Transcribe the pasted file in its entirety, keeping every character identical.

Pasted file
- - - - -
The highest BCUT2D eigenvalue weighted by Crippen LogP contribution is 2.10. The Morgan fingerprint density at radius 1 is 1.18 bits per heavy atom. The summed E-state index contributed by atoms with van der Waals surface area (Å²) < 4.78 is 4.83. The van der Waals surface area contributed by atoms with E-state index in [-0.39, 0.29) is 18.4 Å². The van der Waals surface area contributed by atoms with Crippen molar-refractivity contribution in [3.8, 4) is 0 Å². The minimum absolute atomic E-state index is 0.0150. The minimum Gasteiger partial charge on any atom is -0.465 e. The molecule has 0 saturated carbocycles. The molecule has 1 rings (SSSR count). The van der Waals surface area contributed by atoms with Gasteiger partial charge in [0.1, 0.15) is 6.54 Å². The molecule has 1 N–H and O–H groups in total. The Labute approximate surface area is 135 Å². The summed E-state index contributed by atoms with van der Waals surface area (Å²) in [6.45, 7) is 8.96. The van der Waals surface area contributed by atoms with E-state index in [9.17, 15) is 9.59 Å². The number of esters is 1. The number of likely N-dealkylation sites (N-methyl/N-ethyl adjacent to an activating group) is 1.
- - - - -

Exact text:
The highest BCUT2D eigenvalue weighted by Crippen LogP contribution is 2.10. The Morgan fingerprint density at radius 1 is 1.18 bits per heavy atom. The summed E-state index contributed by atoms with van der Waals surface area (Å²) < 4.78 is 4.83. The van der Waals surface area contributed by atoms with E-state index in [-0.39, 0.29) is 18.4 Å². The van der Waals surface area contributed by atoms with Crippen molar-refractivity contribution in [3.8, 4) is 0 Å². The minimum absolute atomic E-state index is 0.0150. The minimum Gasteiger partial charge on any atom is -0.465 e. The molecule has 0 saturated carbocycles. The molecule has 1 rings (SSSR count). The van der Waals surface area contributed by atoms with Gasteiger partial charge in [0.1, 0.15) is 6.54 Å². The molecule has 1 N–H and O–H groups in total. The Labute approximate surface area is 135 Å². The summed E-state index contributed by atoms with van der Waals surface area (Å²) in [6.45, 7) is 8.96. The van der Waals surface area contributed by atoms with E-state index in [9.17, 15) is 9.59 Å². The number of esters is 1. The number of likely N-dealkylation sites (N-methyl/N-ethyl adjacent to an activating group) is 1.